}
Compile and run the application again.


This time our application consumed just 96.0 KiB. If you increase the number of iterations (in other words, number of garbage memory allocations), you may get Memory out of error. This example clearly shows the impact of garbage objects in memory management. In a language which does not provide automatic garbage collection, you must be aware of what you are doing. If not, your application may throw memory out of error and terminate.

What is garbage?
In computing, garbage is an unwanted or unused memory allocation. In the perspective of C (or any other languages which provide direct memory access), if you allocate a memory and if you do not want to use it anymore, you must free that memory. If not, the unused memory allocation is identified as garbage. In the context of Java, if there is an unreachable object, that is known as garbage (Primitives are not considered as garbage).

In Java, objects are created in the heap and their reference is returned to you. For example take the following code:
public class StudentDemo {
    public static void main(String[] args) {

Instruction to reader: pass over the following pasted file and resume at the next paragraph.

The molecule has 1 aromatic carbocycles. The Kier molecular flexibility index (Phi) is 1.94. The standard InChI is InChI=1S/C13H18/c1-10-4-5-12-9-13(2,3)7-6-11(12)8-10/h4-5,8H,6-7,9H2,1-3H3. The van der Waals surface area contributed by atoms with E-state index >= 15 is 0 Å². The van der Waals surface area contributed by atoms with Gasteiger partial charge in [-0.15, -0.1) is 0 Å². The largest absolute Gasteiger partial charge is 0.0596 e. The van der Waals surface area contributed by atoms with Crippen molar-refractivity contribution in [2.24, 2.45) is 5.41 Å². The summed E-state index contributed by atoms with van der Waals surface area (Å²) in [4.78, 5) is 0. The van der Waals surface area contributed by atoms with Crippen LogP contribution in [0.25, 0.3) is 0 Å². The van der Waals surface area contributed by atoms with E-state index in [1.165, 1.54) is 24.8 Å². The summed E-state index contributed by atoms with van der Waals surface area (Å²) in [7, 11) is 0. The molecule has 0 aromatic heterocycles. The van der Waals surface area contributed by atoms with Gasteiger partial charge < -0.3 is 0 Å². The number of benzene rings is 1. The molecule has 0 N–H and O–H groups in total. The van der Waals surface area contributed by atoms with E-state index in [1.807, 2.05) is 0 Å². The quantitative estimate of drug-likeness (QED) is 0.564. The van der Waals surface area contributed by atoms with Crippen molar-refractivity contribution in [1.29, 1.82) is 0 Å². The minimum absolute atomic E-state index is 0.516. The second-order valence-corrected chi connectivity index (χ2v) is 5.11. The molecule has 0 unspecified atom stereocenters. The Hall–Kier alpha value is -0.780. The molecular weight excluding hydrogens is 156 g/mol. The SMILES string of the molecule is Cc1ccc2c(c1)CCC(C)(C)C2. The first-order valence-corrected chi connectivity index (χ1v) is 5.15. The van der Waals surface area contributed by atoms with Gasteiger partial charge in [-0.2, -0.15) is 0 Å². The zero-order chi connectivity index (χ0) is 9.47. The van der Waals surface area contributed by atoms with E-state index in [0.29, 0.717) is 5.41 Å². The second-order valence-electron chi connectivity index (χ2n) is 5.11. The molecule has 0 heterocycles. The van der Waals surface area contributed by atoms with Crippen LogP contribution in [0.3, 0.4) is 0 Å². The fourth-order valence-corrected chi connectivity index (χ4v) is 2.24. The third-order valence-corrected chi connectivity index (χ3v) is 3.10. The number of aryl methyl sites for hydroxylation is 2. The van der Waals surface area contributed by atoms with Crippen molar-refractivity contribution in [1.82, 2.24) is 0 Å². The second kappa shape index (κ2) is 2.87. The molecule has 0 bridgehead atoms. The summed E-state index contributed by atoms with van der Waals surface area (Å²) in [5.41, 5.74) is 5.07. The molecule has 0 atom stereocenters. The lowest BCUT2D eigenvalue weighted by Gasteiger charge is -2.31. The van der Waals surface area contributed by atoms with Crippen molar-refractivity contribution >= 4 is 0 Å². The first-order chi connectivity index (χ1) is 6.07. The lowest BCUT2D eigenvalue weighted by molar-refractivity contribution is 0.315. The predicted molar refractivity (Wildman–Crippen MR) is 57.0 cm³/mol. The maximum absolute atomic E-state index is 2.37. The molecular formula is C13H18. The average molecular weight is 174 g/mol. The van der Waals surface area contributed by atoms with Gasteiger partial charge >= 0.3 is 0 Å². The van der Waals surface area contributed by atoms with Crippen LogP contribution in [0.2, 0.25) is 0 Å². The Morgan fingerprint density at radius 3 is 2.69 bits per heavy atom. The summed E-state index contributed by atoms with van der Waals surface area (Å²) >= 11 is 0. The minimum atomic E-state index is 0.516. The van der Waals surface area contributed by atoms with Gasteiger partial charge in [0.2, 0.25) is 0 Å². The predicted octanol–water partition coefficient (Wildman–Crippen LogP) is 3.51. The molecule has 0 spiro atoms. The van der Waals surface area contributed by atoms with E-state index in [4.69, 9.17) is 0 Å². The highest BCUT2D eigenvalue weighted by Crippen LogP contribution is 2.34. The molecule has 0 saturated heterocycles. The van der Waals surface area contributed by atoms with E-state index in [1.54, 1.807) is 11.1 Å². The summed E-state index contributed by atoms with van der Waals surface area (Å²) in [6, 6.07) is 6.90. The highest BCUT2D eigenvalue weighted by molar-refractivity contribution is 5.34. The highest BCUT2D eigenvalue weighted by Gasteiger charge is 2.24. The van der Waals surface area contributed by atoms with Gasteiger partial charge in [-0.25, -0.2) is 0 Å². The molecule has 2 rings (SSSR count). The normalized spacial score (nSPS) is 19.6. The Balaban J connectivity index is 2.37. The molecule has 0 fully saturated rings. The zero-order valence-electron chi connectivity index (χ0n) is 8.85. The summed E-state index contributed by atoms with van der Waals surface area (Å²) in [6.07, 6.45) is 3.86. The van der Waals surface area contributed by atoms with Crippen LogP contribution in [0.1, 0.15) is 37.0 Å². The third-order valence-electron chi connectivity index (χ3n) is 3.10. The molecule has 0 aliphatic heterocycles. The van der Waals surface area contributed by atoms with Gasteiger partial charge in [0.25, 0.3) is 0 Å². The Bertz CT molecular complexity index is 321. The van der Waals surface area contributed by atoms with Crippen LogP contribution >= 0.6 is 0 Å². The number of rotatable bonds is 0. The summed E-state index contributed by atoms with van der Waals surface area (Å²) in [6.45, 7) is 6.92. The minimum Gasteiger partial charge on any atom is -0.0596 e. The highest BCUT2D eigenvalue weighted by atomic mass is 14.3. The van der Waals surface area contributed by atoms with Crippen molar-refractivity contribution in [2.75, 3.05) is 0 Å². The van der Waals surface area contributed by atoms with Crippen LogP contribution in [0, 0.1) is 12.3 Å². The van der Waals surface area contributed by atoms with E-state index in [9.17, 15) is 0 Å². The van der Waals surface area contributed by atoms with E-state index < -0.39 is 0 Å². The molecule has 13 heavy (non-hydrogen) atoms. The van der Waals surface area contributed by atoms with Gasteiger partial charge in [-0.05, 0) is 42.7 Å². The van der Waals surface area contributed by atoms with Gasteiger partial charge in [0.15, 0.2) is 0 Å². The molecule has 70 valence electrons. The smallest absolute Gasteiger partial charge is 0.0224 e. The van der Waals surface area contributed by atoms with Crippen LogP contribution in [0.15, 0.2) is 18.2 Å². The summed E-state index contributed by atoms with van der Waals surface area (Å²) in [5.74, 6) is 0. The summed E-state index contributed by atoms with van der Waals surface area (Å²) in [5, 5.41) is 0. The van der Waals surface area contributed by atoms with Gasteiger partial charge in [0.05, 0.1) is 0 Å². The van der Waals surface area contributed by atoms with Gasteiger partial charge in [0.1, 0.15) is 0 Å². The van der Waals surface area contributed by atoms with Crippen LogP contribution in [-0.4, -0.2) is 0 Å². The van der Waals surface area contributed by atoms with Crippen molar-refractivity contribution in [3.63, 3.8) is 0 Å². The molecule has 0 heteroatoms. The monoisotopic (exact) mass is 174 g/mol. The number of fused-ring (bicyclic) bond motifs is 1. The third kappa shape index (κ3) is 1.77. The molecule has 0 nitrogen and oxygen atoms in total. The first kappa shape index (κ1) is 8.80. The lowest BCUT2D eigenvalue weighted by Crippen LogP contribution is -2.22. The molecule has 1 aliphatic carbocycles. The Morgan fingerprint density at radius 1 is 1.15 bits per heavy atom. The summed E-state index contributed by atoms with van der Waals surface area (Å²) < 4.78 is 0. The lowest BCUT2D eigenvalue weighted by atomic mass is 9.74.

Student stu = new Student(100);
    }
}

class Student {
    int index;

    public Student(int index) {
        this.index = index;
    }
}
If you run this code, a Student object with index number 100 will be created in the heap and a reference will be created in the stack as shown below.


Now, if we say stu = null;, the reference will be removed but the actual student object will be there in the memory. This unreachable objects is called garbage.
public class StudentDemo {
    public static void main(String[] args) {
        Student stu = new Student(100);
        stu = null;
    }
}

class Student {
    int index;

    public Student(int index) {
        this.index = index;
    }
}


Reassigning an existing reference also create garbage objects. In the following code, a new Student object is assigned to the existing stu reference. After this statement, the previous Student object (with index number 100) becomes garbage.
public class StudentDemo {
    public static void main(String[] args) {
        Student stu = new Student(100);
        stu = new Student(101);